How to start your art collection

framed art above bed

Uprise Art founder Tze Chun shares five tips for first-time art buyers, ahead of her talk at DUMBO House

By Jacquelyn Lumley  Tuesday 10 March, 2020

In mainstream circles, curating a personal art collection has long been regarded as a luxury pursuit. Unlike discovering music at a concert or browsing new titles at the bookshop, art galleries can intimidate first-time buyers looking to view works in-person. Tze Chun set out to change that. She founded Uprise Art in 2011, with a mission of spotlighting original work by up-and-coming artists – at all sorts of price points – via an online gallery that greets buyers with transparency at the virtual front door. She calls it art collecting, simplified. Here, Chun lays out some simple guidelines for starting a collection of your own:

1. Loosen up, and notice what you notice
‘People are often surprised by what they’re interested in. One of the things that I try to have our art advisors convey to collectors is that they don’t necessarily need to come in with a list of what they’re looking for. When people look at art, they seem to think they need to have some sort of reaction but truthfully, you don’t need to rate every piece that you see. Instead, find the common thread between the things that you’re drawn to — maybe it’s work that is abstract and open-ended, or maybe you stand in front of geometric pieces for a long time and you breeze past photography. When you have a strong reaction to something, take note, and figure out why you’re reacting.’

2. Forget everything you think you know about the ‘art collector’ personality
‘The art world defines art collectors one way – with a capital "C" – but I like to think that anyone who is supporting artists and engaging with artworks is an art collector. Some people feel like they don’t have the tools or resources to understand what the art means. If you have Instagram, you are a curator. Ten years ago, the average person did not know what they liked visually. But now, everyone is curating. It’s more of a mentality. If you are interested in being a part of the art ecosystem and learning about the work you are purchasing, I consider that collecting work.’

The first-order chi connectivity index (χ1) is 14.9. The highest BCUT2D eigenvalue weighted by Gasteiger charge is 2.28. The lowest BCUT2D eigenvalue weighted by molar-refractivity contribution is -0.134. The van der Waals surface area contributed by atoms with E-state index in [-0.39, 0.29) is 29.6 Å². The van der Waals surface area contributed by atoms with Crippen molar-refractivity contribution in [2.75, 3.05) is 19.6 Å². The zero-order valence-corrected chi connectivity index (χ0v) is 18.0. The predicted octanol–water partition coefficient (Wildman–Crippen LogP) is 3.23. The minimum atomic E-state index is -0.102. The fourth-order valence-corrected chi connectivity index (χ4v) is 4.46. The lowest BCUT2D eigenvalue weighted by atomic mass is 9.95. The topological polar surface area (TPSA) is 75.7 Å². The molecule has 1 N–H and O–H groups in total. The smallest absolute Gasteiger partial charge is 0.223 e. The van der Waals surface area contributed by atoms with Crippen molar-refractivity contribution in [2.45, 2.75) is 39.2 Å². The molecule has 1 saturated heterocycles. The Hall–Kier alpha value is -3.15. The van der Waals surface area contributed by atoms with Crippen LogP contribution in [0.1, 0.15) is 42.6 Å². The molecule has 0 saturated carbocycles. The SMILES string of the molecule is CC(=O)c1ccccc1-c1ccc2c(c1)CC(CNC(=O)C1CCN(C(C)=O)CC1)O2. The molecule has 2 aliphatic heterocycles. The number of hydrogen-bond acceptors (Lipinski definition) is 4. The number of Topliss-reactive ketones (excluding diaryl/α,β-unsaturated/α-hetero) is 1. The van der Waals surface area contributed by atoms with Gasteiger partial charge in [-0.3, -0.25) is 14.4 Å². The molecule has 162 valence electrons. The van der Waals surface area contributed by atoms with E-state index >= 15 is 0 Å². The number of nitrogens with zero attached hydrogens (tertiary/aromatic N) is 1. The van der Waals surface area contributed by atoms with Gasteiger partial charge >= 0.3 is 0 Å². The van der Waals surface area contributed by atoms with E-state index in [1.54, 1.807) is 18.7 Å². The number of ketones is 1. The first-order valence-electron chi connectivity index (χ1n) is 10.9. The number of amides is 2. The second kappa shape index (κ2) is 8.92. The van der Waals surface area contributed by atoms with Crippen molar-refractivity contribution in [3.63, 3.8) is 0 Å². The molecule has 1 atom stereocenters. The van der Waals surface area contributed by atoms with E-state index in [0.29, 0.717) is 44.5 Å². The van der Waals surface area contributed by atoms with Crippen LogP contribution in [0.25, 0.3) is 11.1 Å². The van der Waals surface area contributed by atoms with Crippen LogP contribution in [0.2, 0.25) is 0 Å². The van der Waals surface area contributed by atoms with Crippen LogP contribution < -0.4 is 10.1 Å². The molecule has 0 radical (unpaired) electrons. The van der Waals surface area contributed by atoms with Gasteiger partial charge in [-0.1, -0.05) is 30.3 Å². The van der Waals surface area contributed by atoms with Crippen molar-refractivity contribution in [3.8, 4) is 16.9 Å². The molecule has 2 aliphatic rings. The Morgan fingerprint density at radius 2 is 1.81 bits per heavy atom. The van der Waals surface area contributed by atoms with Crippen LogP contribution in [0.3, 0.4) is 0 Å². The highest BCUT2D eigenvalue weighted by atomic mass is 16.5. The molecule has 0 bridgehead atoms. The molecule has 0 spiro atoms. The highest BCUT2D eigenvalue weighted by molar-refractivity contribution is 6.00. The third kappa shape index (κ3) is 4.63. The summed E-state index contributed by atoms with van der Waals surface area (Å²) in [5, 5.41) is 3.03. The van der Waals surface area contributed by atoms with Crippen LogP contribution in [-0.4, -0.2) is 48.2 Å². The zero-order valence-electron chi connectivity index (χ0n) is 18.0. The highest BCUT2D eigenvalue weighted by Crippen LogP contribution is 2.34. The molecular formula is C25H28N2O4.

framed abstract art
a living room with big window and framed art
3. Get to know the artist and their work like you would a new friend
‘Go to art shows. Sign up for mailing lists and collect information about artists, even if you’re not collecting their work. That way, you can at least spark a relationship with their output and what they’re creating in the studio. The more you learn about the artist, the artwork’s story, and how it’s made, the more you can connect with the work. Friends are bound to ask questions about your artwork too, so it’s a great conversation starter to understand the provenance and background of the work.’ 

4. Don’t just add to cart – wait to fall in love
‘There are endless options out there when it comes to art, so don't settle on the first piece you gravitate towards. Think about how you experience the work, and how it resonates with you emotionally and conceptually. Don’t just follow the market – in the long run, that’s not going to serve you. History has shown that outsider artists were doing what they thought was important, and that it often took until after they were gone for that work to be recognised. It’s much more like match-making. Curation is the focus. I always advise collectors to sleep on it; if they keep thinking about a piece of art, that's when they know it's the right one. And when you do fall in love, make it yours.’
a woman making art in a studio
5. Move it!
‘If you’re collecting art, the idea is that you are bringing something into your home, so it’s very intimate, and I think that is sometimes a little bit scary for people. The idea is to move the art around your home to different spaces, even to spaces that don’t “fit” – like a small piece above a large sofa, or a very bold piece in the bedroom. These decisions help you rediscover the artwork and literally see it in different light. If you’re feeling like you want to redecorate your home, why don’t you just start by moving the artwork around and bringing new life into your home? I tell collectors all the time not to be too precious about where they put the artwork. Hopefully you’ll have your art for longer than you’ll have your home.’

Images from top: Sean Litchfield; Kristin Texeira art; Tessa Neustadt art (all courtesy of Uprise Art)
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